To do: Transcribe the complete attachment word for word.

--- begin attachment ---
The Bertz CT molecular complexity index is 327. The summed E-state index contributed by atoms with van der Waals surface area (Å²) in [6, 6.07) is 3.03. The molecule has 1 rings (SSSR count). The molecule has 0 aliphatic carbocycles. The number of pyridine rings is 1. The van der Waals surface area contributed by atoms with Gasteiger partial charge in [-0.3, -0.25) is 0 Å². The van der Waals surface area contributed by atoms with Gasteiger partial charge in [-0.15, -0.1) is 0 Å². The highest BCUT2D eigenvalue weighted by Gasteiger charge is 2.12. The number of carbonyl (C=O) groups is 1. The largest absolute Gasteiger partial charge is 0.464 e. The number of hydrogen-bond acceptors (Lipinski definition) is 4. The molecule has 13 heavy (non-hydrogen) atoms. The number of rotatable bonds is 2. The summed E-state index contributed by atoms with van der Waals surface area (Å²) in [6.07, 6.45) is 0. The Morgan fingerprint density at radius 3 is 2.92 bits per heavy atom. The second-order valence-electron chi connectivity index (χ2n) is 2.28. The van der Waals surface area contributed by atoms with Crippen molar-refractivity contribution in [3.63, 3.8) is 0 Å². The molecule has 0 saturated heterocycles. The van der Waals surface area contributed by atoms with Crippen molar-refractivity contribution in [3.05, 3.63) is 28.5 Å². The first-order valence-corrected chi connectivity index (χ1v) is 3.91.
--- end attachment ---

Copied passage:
The Bertz CT molecular complexity index is 327. The summed E-state index contributed by atoms with van der Waals surface area (Å²) in [6, 6.07) is 3.03. The molecule has 1 rings (SSSR count). The molecule has 0 aliphatic carbocycles. The number of pyridine rings is 1. The van der Waals surface area contributed by atoms with Gasteiger partial charge in [-0.3, -0.25) is 0 Å². The van der Waals surface area contributed by atoms with Gasteiger partial charge in [-0.15, -0.1) is 0 Å². The highest BCUT2D eigenvalue weighted by Gasteiger charge is 2.12. The number of carbonyl (C=O) groups is 1. The largest absolute Gasteiger partial charge is 0.464 e. The number of hydrogen-bond acceptors (Lipinski definition) is 4. The molecule has 13 heavy (non-hydrogen) atoms. The number of rotatable bonds is 2. The summed E-state index contributed by atoms with van der Waals surface area (Å²) in [6.07, 6.45) is 0. The Morgan fingerprint density at radius 3 is 2.92 bits per heavy atom. The second-order valence-electron chi connectivity index (χ2n) is 2.28. The van der Waals surface area contributed by atoms with Crippen molar-refractivity contribution in [3.63, 3.8) is 0 Å². The molecule has 0 saturated heterocycles. The van der Waals surface area contributed by atoms with Crippen molar-refractivity contribution in [3.05, 3.63) is 28.5 Å². The first-order valence-corrected chi connectivity index (χ1v) is 3.91.